The major conferences obviously are trying everything in their power to make sure there is a college football season.
They have rolled all kinds of ideas out about how it can happen. We have heard spring football is an option. We have heard reduced seasons are an option. We have heard of games with no fans or games with as low as 15% of the capacity.
The latest is a model that would include maybe only six or seven games, all regional and within a bus ride. Pete Thamel of Yahoo sports wrote Monday that all of it is just delaying the inevitable because conference commissioners and athletic directors are all beginning to accept the reality that there won't be college football in the fall.
Enough. Those who run college football want so badly for us to believe there is some magical way they can change reality and play. It is like they think it is possible to be almost pregnant. Either you are or you aren't, and the same concept applies to college football.
It is either safe - with some risk - to play college football or it isn't. And if it is, then let's stop with all these nonsensical plans and play football. If it isn't, stop wasting our time and just scrap it all together. This isn't hard.
I laughed last week when a possible solution was to only play conference games. That one originated from the Big Ten and was soon being considered by every conference. It was as dumb and disingenuous then as it is now.
That decision was made because it will save millions in guarantees paid out to nonconference opponents. People understand there won't be fans in the stands for these games, and that is a huge chunk of revenue out the door. When there are 110,000 fans in the stadium, it is financially beneficial to Penn State to pay $1.5 million to the little sisters of the poor in order to get an extra home game. With no fans, it isn't.
But let's go with the idea that it gives them flexibility in scheduling. OK, now please explain what is going to be different on Sept. 26. What does three extra weeks buy these conferences that they can't start on Sept. 1? There won't be a vaccine by then so there is nothing to gain other than optics.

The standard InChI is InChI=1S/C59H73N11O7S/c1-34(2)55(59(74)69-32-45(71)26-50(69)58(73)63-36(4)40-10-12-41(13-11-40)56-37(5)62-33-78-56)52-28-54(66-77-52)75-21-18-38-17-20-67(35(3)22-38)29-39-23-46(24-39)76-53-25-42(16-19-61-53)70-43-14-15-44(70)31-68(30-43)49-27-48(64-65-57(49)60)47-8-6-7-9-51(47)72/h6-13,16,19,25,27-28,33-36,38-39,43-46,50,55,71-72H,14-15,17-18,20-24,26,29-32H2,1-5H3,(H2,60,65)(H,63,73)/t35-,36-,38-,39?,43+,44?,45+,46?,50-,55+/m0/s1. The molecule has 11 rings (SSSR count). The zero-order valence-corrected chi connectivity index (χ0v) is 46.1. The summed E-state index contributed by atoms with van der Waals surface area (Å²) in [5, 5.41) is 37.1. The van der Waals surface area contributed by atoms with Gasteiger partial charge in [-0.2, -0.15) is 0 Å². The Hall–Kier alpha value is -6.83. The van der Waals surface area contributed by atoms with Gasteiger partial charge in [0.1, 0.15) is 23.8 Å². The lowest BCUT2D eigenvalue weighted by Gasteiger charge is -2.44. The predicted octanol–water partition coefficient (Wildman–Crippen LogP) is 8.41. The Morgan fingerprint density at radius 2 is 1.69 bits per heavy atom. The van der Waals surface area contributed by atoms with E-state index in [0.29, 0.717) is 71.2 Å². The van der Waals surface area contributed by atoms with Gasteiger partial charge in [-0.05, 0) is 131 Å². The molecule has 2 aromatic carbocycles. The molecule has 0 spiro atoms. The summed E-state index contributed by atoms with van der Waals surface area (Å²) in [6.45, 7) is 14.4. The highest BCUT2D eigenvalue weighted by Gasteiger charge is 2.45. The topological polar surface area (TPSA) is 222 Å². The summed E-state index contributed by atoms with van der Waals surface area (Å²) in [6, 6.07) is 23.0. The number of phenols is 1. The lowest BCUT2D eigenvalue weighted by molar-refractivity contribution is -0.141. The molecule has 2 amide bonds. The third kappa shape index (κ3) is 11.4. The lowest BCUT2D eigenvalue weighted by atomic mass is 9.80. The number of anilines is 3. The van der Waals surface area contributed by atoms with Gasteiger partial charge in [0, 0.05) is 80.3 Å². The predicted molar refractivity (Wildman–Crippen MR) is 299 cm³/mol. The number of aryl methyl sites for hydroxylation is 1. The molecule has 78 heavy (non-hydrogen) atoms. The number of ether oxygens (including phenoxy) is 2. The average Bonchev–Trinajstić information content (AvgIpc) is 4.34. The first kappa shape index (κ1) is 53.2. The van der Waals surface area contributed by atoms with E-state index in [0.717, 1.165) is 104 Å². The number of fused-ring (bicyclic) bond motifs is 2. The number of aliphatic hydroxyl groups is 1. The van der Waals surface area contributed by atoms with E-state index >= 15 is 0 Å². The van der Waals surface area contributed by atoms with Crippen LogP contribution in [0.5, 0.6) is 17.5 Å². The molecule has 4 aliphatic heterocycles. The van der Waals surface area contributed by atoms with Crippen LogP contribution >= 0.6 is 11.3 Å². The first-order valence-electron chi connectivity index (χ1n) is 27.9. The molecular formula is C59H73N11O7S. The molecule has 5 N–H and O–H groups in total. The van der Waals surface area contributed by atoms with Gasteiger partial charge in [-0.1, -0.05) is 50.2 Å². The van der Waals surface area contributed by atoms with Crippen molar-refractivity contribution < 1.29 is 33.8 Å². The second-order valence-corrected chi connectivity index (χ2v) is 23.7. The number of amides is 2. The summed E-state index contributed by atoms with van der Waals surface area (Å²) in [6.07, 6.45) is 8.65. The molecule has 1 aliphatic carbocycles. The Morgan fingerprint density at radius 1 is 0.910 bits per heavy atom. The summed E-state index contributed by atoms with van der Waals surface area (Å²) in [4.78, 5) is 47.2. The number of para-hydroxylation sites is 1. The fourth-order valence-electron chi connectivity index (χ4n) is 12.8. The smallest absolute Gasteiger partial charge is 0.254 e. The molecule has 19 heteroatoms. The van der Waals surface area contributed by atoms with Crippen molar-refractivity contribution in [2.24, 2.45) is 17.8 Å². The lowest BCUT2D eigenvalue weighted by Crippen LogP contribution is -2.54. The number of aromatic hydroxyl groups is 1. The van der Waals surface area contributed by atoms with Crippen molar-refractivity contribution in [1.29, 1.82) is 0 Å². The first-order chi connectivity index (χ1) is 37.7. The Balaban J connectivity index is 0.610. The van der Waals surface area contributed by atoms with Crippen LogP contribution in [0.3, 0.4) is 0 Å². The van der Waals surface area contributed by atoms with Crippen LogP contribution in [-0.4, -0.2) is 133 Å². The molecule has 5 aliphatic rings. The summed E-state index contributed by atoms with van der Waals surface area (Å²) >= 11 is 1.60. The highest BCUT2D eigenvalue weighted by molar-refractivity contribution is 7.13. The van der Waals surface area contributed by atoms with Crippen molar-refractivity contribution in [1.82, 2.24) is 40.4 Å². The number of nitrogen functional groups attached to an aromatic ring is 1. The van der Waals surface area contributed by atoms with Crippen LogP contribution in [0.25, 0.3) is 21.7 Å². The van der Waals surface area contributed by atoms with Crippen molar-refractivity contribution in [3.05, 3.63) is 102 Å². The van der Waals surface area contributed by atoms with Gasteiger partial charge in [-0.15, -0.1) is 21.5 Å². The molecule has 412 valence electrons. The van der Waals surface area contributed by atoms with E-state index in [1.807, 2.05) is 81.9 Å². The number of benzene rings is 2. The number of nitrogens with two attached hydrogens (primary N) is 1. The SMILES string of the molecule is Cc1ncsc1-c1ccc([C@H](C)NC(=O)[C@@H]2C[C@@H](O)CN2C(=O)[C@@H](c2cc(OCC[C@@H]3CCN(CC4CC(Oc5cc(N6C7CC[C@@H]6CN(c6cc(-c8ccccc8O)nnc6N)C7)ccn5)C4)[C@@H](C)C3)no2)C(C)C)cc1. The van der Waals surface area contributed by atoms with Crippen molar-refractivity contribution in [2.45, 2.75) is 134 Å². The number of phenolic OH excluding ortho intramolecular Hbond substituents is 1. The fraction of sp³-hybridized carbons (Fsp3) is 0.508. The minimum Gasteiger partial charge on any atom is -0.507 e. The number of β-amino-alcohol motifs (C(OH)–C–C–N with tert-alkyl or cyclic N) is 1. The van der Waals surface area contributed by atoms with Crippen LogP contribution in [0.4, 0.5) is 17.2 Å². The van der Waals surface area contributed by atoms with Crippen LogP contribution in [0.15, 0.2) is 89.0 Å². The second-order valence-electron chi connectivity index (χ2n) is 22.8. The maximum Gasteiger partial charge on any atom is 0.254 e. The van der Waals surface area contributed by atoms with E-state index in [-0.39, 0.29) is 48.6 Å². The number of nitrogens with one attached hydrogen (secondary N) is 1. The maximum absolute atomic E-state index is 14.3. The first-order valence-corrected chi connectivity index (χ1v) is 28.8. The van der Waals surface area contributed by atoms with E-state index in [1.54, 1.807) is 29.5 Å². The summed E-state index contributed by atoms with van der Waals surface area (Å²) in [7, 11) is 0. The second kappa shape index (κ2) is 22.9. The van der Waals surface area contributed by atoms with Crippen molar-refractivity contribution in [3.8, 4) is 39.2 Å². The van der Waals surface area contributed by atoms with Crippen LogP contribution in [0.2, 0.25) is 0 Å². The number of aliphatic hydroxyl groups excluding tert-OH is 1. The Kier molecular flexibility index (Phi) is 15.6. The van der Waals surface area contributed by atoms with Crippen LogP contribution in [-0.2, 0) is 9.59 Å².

I would say the same thing about spring football. This is seen as some sort of firewall against having to cancel football for the entire 2020-21 school year. It is every bit as misguided as the conference-games-only plan. What will change between now and the spring?
That's why it keeps coming back to this question of whether it can be done safely or not. Pushing dates back does nothing but keep the illusion alive that there is some magical cure right around the corner.
There isn't. We need to learn how to live in a world with coronavirus because it isn't going anywhere any time soon and we can't shut down the country every time there is a spike in cases. So we need to determine if it is possible to pull off college football or not and run with it.
I don't know the answer to this question and wouldn't pretend to. I'm not an expert paid to consider such things and make these decisions. I tend to believe the resources it will take to pull off college football safely this year are probably not within our reach, but I'm not an expert.
One idea that actually might make sense is to limit students on campus to athletes and people who have specialized labs and some international students who can't go home. That would severely limit the number of people on campus and, in effect, provide a bubble-like controlled environment for the student-athletes - though nobody would be allowed to leave campus except to go to away games until their season is over.
I'm not sure of the logistics of it all, but I'm not paid to figure that stuff out. I'm paid to offer an opinion on the world of sports, and on that front, I think the powers that be in college football need to make this as simple as possible and stop with these half-baked ideas to save the season.
If it is safe to play, then go play. If it isn't, then shut it down because you are wasting time and insulting our intelligence with these measures that will do nothing except delay the inevitable a few more weeks.
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